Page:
High interest rates could disrupt Donald Trump's economic agenda, regardless of what the Fed does under Janet Yellen.
Photos by Pete Marovich/Bloomberg & Ethan Miller—Getty Images

It's the only world currency offering returns worth the name

By Geoffrey Smith
December 16, 2016

Janet Yellen just revved up the greenback. The question is whether Donald Trump will floor the pedal.

The dollar hit a 14-year high overnight and, after a brief pause for breath, is heading back to that high again Friday as financial markets absorb the consequences of what the Federal Reserve did Wednesday, and what that means for next year.

It’s not hard to boil down: the U.S. economy is strengthening, returns on capital are rising, and so will demand for the currency of the economy that’s generating those higher returns. As a result, the price of the dollar will rise, both in absolute terms (expressed in interest rates) and relative ones (expressed as exchange rates against other currencies).

But the biggest driver may be the Federal Reserve, which raised U.S. interest rates on Wednesday, at a time when few other central banks are. As Deutsche Bank strategist George Saravelos notes, the only countries in the Western world with higher rates are Australia and New Zealand, neither of whose currencies are needed on a day-to-day basis by anyone else.

“Historically, it is not only the direction of U.S. yields that matters for the dollar but also the absolute level.” Saravelos said in a note to clients Friday. “When the dollar joins the ranks of the high-yielders…it typically rallies very strongly.”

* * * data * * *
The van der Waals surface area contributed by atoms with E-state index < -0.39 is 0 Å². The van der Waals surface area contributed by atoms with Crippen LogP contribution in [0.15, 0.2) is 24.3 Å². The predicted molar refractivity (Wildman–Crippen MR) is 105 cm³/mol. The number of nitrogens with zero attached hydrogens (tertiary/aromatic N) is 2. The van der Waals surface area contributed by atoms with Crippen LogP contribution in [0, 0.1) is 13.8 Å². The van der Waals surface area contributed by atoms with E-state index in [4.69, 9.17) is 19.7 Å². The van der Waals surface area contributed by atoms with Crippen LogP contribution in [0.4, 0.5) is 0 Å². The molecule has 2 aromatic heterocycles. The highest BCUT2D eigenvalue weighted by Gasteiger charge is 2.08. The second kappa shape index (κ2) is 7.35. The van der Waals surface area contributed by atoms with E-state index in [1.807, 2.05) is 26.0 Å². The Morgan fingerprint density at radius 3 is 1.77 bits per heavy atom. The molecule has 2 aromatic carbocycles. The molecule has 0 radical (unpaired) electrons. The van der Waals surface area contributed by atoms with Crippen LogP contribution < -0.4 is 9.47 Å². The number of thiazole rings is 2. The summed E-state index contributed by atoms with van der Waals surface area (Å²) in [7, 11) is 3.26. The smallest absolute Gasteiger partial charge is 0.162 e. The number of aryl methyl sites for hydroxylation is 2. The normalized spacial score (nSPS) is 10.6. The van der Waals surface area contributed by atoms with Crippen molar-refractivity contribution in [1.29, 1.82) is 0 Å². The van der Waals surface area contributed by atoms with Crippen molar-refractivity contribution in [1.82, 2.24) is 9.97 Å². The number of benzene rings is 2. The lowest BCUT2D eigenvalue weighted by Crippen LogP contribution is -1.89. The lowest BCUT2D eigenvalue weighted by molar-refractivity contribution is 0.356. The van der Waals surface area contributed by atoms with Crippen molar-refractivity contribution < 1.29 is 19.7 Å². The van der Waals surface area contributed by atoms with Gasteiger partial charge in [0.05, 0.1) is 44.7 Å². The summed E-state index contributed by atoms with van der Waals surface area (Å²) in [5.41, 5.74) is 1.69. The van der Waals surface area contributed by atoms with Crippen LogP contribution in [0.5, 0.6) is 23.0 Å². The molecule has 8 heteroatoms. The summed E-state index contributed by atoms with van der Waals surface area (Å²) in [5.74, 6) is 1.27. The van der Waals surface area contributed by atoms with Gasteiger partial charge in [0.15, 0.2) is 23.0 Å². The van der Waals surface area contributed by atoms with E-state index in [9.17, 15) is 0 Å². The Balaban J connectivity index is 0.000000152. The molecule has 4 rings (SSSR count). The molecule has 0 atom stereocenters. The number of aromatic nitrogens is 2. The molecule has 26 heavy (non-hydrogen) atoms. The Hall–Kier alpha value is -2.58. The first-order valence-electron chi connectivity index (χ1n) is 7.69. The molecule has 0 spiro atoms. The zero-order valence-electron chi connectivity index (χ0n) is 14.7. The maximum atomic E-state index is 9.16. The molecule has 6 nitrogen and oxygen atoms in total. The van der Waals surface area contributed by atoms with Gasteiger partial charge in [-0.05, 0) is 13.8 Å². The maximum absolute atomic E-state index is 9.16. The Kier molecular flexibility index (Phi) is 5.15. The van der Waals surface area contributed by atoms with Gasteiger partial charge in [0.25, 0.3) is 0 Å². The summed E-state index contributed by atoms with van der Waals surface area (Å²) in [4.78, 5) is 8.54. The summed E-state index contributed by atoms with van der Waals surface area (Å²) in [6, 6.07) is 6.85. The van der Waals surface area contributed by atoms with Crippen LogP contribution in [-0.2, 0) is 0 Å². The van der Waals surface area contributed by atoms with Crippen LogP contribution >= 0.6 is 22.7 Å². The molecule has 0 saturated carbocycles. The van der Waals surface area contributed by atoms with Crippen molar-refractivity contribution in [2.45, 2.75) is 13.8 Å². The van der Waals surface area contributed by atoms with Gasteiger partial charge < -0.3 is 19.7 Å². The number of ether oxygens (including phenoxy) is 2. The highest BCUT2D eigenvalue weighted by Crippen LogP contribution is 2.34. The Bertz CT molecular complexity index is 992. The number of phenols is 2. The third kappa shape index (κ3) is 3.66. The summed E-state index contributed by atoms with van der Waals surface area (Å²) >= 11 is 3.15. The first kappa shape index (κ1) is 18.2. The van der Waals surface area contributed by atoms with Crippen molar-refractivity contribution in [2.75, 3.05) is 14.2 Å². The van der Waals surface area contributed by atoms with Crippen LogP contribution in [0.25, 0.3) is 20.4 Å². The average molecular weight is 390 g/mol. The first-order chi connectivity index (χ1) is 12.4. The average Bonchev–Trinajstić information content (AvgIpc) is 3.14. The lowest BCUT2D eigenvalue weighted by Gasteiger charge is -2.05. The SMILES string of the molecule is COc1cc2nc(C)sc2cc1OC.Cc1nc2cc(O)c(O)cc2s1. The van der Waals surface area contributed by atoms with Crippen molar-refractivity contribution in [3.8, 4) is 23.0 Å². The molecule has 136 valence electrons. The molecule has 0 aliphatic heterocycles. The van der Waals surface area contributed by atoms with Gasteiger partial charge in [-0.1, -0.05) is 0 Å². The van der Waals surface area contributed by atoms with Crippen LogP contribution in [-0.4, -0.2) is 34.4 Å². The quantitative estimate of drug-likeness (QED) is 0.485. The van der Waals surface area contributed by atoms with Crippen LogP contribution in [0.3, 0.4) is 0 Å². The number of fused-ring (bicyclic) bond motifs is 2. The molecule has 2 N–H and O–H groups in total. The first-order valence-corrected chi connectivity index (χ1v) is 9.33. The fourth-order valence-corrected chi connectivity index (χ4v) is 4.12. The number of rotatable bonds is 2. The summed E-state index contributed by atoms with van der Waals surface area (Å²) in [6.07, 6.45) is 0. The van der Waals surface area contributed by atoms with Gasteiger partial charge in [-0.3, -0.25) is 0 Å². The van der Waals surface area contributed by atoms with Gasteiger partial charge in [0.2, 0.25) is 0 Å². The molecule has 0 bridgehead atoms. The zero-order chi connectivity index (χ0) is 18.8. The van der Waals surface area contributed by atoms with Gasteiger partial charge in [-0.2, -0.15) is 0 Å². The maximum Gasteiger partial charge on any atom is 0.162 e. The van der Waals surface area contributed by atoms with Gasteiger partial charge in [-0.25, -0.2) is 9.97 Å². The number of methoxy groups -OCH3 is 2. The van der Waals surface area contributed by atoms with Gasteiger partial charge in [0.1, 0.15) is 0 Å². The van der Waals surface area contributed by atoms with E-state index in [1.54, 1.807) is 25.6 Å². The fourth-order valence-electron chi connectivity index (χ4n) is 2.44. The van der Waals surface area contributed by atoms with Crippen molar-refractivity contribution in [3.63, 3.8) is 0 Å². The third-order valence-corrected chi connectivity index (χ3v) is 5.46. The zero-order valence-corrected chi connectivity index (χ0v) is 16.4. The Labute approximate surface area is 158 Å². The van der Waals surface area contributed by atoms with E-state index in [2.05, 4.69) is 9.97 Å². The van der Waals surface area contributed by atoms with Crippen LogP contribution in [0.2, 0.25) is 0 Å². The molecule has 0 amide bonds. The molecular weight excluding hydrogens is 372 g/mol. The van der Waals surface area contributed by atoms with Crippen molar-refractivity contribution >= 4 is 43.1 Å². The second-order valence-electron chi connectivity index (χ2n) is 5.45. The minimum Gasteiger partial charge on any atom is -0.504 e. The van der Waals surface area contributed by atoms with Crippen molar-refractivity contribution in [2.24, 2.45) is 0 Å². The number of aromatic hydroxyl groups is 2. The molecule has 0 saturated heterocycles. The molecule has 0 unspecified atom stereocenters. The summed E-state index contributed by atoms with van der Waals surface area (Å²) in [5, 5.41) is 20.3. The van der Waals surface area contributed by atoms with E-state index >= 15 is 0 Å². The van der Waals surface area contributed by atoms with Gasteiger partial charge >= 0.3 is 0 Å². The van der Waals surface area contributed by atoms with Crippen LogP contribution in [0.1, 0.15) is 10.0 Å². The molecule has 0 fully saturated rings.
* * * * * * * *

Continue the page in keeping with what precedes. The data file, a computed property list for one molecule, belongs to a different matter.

And looks like the U.S. could lead rates among the major economies for a while. Last week, the European Central Bank extended its quantitative easing program through the end of next year. President Mario Draghi call it his plan to “sustain the extraordinary degree of monetary accommodation.” The Bank of England says not even a spike in inflation is going to cause it to raise interest rates through the desperately uncertain ‘Brexit’ process. And the Bank of Japan’s fight with deflation has never ended. This month it kept its key interest rate at a record low -0.1%.

That leaves all the momentum for now with the greenback, with Donald Trump getting into the drivers seat.

The consensus is that Donald Trump’s fiscal policy will entail a cut in business and perhaps personal taxes, along with increased spending on, among other things, infrastructure. Fed officials have already warned that the economy doesn’t need stimulus per se as much as it needs growth-enhancing structural reforms, so there is a risk is that it will tighten monetary policy aggressively if Trump loosens it aggressively.

“If—and it’s a big if—U.S. President-elect Trump delivers on his campaign-trail fiscal promises, U.S. market interest expectations and bond yields have room to rise even further in 2017,” says Lena Komileva, managing director of g+economics in London.

In non-econ speak, “Buckle up.” The greenback isn’t slowing down anytime soon.

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